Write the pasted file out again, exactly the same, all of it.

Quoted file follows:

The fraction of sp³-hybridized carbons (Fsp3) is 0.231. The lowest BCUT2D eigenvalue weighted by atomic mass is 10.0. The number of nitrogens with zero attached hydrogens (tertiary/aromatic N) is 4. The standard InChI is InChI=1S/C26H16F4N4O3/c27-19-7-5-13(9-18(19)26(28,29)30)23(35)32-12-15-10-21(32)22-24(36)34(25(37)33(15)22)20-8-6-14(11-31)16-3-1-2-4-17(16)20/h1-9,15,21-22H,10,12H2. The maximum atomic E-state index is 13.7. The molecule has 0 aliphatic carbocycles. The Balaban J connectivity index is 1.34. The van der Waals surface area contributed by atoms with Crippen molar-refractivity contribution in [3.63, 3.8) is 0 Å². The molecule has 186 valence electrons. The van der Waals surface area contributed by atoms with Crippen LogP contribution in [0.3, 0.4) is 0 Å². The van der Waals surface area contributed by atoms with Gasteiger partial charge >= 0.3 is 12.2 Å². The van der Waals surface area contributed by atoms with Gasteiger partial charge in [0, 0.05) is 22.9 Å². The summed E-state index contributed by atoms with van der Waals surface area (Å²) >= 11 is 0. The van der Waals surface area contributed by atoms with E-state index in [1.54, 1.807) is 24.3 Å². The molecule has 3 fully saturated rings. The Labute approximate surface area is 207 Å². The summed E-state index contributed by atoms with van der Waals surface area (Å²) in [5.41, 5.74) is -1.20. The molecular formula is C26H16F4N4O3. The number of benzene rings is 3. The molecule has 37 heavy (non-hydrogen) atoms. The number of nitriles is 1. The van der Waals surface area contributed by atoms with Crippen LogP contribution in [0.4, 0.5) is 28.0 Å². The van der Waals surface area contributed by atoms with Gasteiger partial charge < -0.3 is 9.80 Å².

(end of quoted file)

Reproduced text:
The fraction of sp³-hybridized carbons (Fsp3) is 0.231. The lowest BCUT2D eigenvalue weighted by atomic mass is 10.0. The number of nitrogens with zero attached hydrogens (tertiary/aromatic N) is 4. The standard InChI is InChI=1S/C26H16F4N4O3/c27-19-7-5-13(9-18(19)26(28,29)30)23(35)32-12-15-10-21(32)22-24(36)34(25(37)33(15)22)20-8-6-14(11-31)16-3-1-2-4-17(16)20/h1-9,15,21-22H,10,12H2. The maximum atomic E-state index is 13.7. The molecule has 0 aliphatic carbocycles. The Balaban J connectivity index is 1.34. The van der Waals surface area contributed by atoms with Crippen molar-refractivity contribution in [3.63, 3.8) is 0 Å². The molecule has 186 valence electrons. The van der Waals surface area contributed by atoms with Crippen LogP contribution in [0.3, 0.4) is 0 Å². The van der Waals surface area contributed by atoms with Gasteiger partial charge >= 0.3 is 12.2 Å². The van der Waals surface area contributed by atoms with Gasteiger partial charge in [0, 0.05) is 22.9 Å². The summed E-state index contributed by atoms with van der Waals surface area (Å²) >= 11 is 0. The van der Waals surface area contributed by atoms with E-state index in [1.54, 1.807) is 24.3 Å². The molecule has 3 fully saturated rings. The Labute approximate surface area is 207 Å². The summed E-state index contributed by atoms with van der Waals surface area (Å²) in [5.41, 5.74) is -1.20. The molecular formula is C26H16F4N4O3. The number of benzene rings is 3. The molecule has 37 heavy (non-hydrogen) atoms. The number of nitriles is 1. The van der Waals surface area contributed by atoms with Crippen LogP contribution in [0.4, 0.5) is 28.0 Å². The van der Waals surface area contributed by atoms with Gasteiger partial charge < -0.3 is 9.80 Å².